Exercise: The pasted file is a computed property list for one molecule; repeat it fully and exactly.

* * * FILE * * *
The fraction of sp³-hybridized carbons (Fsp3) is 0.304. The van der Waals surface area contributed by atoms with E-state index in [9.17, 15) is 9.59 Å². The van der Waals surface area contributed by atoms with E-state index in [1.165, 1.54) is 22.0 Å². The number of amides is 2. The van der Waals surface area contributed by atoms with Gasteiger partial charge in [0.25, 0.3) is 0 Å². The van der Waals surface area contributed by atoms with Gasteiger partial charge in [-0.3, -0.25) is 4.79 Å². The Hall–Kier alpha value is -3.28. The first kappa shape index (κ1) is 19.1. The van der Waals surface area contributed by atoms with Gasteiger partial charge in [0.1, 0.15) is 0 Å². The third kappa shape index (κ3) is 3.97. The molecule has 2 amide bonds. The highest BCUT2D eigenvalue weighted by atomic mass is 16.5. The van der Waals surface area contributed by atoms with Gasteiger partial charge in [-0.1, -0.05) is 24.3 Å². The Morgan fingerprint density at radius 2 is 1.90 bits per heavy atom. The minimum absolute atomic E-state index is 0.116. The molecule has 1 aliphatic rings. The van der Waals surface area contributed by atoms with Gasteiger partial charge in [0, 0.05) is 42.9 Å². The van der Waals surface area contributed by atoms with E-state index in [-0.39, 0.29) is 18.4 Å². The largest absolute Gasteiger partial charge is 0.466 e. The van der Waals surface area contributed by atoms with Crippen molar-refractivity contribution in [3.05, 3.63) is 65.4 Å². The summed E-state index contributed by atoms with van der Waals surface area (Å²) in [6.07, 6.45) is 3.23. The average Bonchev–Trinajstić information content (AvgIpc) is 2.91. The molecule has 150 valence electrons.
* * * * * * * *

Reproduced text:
The fraction of sp³-hybridized carbons (Fsp3) is 0.304. The van der Waals surface area contributed by atoms with E-state index in [9.17, 15) is 9.59 Å². The van der Waals surface area contributed by atoms with E-state index in [1.165, 1.54) is 22.0 Å². The number of amides is 2. The van der Waals surface area contributed by atoms with Gasteiger partial charge in [0.25, 0.3) is 0 Å². The van der Waals surface area contributed by atoms with Gasteiger partial charge in [-0.3, -0.25) is 4.79 Å². The Hall–Kier alpha value is -3.28. The first kappa shape index (κ1) is 19.1. The van der Waals surface area contributed by atoms with Gasteiger partial charge in [0.1, 0.15) is 0 Å². The third kappa shape index (κ3) is 3.97. The molecule has 2 amide bonds. The highest BCUT2D eigenvalue weighted by atomic mass is 16.5. The van der Waals surface area contributed by atoms with Gasteiger partial charge in [-0.1, -0.05) is 24.3 Å². The Morgan fingerprint density at radius 2 is 1.90 bits per heavy atom. The minimum absolute atomic E-state index is 0.116. The molecule has 1 aliphatic rings. The van der Waals surface area contributed by atoms with Gasteiger partial charge in [0, 0.05) is 42.9 Å². The van der Waals surface area contributed by atoms with E-state index in [-0.39, 0.29) is 18.4 Å². The largest absolute Gasteiger partial charge is 0.466 e. The van der Waals surface area contributed by atoms with Crippen molar-refractivity contribution in [3.05, 3.63) is 65.4 Å². The summed E-state index contributed by atoms with van der Waals surface area (Å²) in [6.07, 6.45) is 3.23. The average Bonchev–Trinajstić information content (AvgIpc) is 2.91. The molecule has 150 valence electrons.